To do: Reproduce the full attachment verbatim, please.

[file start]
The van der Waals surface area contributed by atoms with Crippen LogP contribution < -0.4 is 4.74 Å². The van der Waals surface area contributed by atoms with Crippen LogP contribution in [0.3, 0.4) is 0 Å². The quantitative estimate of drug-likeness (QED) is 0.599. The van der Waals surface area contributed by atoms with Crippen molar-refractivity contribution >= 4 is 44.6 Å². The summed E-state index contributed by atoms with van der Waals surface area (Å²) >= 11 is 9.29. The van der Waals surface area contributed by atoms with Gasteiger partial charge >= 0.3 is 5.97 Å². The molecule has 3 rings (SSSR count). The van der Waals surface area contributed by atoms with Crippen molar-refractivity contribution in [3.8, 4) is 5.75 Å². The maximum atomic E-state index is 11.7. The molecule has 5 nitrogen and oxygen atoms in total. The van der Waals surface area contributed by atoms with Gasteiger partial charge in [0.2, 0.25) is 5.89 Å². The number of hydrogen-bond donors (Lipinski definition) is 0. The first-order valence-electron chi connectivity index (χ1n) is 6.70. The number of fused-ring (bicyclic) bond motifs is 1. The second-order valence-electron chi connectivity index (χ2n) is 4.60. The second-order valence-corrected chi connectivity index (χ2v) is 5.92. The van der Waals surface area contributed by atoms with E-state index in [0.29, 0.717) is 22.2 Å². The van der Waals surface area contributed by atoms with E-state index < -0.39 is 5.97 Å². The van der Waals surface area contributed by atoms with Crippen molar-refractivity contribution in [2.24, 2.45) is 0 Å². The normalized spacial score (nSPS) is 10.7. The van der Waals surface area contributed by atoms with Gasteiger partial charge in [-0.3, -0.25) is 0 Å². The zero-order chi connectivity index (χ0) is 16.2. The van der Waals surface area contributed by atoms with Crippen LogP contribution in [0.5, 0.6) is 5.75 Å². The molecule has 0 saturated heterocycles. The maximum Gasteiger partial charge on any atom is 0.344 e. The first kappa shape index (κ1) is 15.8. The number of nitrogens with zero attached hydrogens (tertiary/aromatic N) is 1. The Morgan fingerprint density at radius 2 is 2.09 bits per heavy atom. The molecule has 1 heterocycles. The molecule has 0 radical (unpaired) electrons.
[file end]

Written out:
The van der Waals surface area contributed by atoms with Crippen LogP contribution < -0.4 is 4.74 Å². The van der Waals surface area contributed by atoms with Crippen LogP contribution in [0.3, 0.4) is 0 Å². The quantitative estimate of drug-likeness (QED) is 0.599. The van der Waals surface area contributed by atoms with Crippen molar-refractivity contribution >= 4 is 44.6 Å². The summed E-state index contributed by atoms with van der Waals surface area (Å²) >= 11 is 9.29. The van der Waals surface area contributed by atoms with Gasteiger partial charge >= 0.3 is 5.97 Å². The molecule has 3 rings (SSSR count). The van der Waals surface area contributed by atoms with Crippen molar-refractivity contribution in [3.8, 4) is 5.75 Å². The maximum atomic E-state index is 11.7. The molecule has 5 nitrogen and oxygen atoms in total. The van der Waals surface area contributed by atoms with Gasteiger partial charge in [0.2, 0.25) is 5.89 Å². The number of hydrogen-bond donors (Lipinski definition) is 0. The first-order valence-electron chi connectivity index (χ1n) is 6.70. The number of fused-ring (bicyclic) bond motifs is 1. The second-order valence-electron chi connectivity index (χ2n) is 4.60. The second-order valence-corrected chi connectivity index (χ2v) is 5.92. The van der Waals surface area contributed by atoms with E-state index in [0.29, 0.717) is 22.2 Å². The van der Waals surface area contributed by atoms with E-state index < -0.39 is 5.97 Å². The van der Waals surface area contributed by atoms with Crippen molar-refractivity contribution in [2.24, 2.45) is 0 Å². The normalized spacial score (nSPS) is 10.7. The van der Waals surface area contributed by atoms with Gasteiger partial charge in [-0.3, -0.25) is 0 Å². The zero-order chi connectivity index (χ0) is 16.2. The van der Waals surface area contributed by atoms with Crippen LogP contribution in [0.5, 0.6) is 5.75 Å². The molecule has 0 saturated heterocycles. The maximum Gasteiger partial charge on any atom is 0.344 e. The first kappa shape index (κ1) is 15.8. The number of nitrogens with zero attached hydrogens (tertiary/aromatic N) is 1. The Morgan fingerprint density at radius 2 is 2.09 bits per heavy atom. The molecule has 1 heterocycles. The molecule has 0 radical (unpaired) electrons.